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Registry Fix Issued For Windows Mobile Daylight Saving Problem

Edge Blog has gone ahead and built the CAB file that will fix Daylight Saving Time on Windows Mobile devices by adding registry keys provided by Microsoft. Microsoft publicly made available the registry keys device makers need to release to their customers, but those device makers have neglected their customers (as they usually do), forcing the users to create a solution. I’m glad to see this, and will load it on my and my wife’s Windows Mobile-based phones, and smile knowing that such a fix would not be possible on an Apple product.
(via Download Squad)

Also, the next version of Windows Mobile, code-named “Crossbow”, has been leaked onto the internet, and can be installed on many Windows Mobile devices. You’ll be wise to look up wether your own device is compatible, and how it will affect your applications, but if you are willing to experiment, you can install Microsoft’s next mobile OS right now.

January 19th, 2007 Posted by Nathan Weinberg | Windows Mobile, General | 8 comments

Microsoft: Zune #2 Over Holidays

Microsoft is touting sales figures that show the Zune was the second-best selling hard-drive based MP3 player during the holiday season, behind a certain “entrenched competitor” (their words). It’s an interesting statistic, completely ignoring Flash-based MP3 players, but that the Zune has picked up 10.2% of the market (and no one else has) points to at least a good start for Microsoft’s media device, one it has to build on to be successful long-term.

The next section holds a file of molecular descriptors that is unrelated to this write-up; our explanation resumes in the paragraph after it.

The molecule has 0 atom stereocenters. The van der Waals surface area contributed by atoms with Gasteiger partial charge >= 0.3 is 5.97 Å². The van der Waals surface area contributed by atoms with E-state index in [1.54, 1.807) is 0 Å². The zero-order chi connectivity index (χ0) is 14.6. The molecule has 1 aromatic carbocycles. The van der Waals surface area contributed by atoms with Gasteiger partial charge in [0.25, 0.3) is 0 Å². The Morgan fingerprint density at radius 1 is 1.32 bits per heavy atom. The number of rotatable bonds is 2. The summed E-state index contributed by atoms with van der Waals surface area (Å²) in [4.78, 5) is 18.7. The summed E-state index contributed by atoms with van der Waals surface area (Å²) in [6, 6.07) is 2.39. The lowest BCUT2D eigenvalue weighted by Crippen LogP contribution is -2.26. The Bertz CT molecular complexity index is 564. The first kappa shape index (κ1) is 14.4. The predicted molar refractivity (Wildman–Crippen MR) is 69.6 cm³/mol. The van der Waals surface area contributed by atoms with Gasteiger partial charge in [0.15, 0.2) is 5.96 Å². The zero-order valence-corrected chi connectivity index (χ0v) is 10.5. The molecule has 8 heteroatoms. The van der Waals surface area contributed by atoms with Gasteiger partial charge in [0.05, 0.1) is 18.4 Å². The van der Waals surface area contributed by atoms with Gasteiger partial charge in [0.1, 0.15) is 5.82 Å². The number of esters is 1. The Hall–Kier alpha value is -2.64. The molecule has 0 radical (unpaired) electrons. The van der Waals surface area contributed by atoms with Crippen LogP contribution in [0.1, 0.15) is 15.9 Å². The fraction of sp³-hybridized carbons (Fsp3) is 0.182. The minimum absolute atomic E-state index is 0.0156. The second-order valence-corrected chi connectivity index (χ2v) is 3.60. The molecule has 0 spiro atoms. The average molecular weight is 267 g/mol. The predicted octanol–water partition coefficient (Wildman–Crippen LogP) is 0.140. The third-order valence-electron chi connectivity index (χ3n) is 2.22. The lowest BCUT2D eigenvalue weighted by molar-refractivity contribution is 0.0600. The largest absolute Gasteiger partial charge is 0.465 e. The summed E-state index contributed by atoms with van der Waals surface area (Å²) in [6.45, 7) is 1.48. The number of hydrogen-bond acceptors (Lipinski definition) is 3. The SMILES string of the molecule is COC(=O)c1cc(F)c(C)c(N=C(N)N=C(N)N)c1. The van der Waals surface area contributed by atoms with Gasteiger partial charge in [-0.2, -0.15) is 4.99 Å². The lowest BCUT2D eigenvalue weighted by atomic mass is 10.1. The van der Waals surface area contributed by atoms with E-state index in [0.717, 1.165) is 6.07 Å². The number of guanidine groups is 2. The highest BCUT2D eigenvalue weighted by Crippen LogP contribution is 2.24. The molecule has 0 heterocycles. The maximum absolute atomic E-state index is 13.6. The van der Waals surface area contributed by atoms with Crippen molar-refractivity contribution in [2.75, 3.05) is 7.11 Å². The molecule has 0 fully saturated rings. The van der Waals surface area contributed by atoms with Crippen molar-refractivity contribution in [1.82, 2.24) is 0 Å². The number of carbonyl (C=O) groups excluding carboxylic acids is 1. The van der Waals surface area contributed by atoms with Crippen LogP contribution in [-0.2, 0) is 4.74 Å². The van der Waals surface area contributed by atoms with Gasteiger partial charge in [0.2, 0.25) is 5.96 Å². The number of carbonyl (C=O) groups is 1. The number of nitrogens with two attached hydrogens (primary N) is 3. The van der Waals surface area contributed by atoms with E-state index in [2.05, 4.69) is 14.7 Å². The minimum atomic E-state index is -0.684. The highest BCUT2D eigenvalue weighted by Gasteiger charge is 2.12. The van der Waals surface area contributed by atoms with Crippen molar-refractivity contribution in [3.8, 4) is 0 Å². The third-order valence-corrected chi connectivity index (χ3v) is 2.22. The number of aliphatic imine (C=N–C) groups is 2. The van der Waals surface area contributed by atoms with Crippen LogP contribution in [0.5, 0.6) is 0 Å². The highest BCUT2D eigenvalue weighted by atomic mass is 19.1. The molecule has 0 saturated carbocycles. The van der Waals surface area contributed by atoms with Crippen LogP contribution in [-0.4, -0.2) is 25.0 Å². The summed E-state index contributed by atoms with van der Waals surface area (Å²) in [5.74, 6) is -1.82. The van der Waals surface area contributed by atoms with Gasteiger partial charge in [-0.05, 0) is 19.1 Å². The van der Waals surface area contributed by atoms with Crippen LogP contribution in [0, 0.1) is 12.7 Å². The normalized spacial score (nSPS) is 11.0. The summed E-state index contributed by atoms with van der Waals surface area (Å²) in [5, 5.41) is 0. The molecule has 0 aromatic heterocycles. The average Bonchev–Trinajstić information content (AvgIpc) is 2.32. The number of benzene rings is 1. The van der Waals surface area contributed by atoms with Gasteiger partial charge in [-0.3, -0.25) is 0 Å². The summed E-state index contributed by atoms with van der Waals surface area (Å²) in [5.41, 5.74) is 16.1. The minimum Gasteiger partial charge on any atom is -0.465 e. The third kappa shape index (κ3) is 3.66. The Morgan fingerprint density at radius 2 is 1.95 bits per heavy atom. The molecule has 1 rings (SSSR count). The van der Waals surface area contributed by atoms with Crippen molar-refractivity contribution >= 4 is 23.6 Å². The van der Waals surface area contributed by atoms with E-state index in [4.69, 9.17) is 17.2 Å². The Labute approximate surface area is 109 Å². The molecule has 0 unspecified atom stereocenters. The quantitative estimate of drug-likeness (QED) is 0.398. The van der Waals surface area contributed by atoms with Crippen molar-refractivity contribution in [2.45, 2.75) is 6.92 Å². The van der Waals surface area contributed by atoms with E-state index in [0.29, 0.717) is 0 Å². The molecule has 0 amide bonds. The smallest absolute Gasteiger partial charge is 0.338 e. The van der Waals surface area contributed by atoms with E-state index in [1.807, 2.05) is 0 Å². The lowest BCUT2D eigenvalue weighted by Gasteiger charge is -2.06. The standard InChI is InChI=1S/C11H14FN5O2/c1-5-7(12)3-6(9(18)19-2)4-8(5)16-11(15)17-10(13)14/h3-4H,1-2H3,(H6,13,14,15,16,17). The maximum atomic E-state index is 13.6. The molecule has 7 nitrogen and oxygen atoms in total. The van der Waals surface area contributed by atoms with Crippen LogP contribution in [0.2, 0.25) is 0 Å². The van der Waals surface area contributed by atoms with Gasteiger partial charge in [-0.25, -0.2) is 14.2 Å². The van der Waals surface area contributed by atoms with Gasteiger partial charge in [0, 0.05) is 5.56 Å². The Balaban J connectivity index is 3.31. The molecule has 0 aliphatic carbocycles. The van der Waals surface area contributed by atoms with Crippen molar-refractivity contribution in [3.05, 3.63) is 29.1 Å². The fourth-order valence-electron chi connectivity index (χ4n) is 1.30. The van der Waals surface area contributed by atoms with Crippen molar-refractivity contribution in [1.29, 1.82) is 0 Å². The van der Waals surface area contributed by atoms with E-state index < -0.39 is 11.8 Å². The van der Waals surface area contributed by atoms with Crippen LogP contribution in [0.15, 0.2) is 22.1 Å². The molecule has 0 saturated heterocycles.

In another Zune-related story, turns out as many as 40% of all songs can’t be transferred to other Zunes due to DRM restrictions. Naturally, this makes zero sense, since the songs expire after just three days, and is a concession Microsoft should never have made to the recording industry.

January 19th, 2007 Posted by Nathan Weinberg | Zune, Windows Media, General | no comments

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Microsoft Officially Announces Several Ways To Get Vista

Microsoft has finally issued a press release confirming all the different ways consumers will be able to get Vista, and in doing so they’ve clarified a lot of what we weren’t sure about. Let’s take a look:

  • Windows Marketplace - Microsoft’s online store, which sells software for download (both Microsoft and third-party software for Windows) will have Windows Vista available for downloads. Yes, for the first time ever, you will be able to download a Microsoft operating system, available at the standard retail price. The Marketplace uses Digital Locker technology to ensure that the process is about as convenient as owning the actual CD, including letting you resume interrupted downloads (which should take 3-4 hours on a modern broadband connection) and helping you out if you need to reinstall.

    The Marketplace will have:

    • Windows Vista Business
    • Windows Vista Home Basic
    • Windows Vista Home Premium
    • Windows Vista Ultimate
    • Microsoft Office Home and Student 2007
    • Microsoft Office Professional 2007
    • Microsoft Office Standard 2007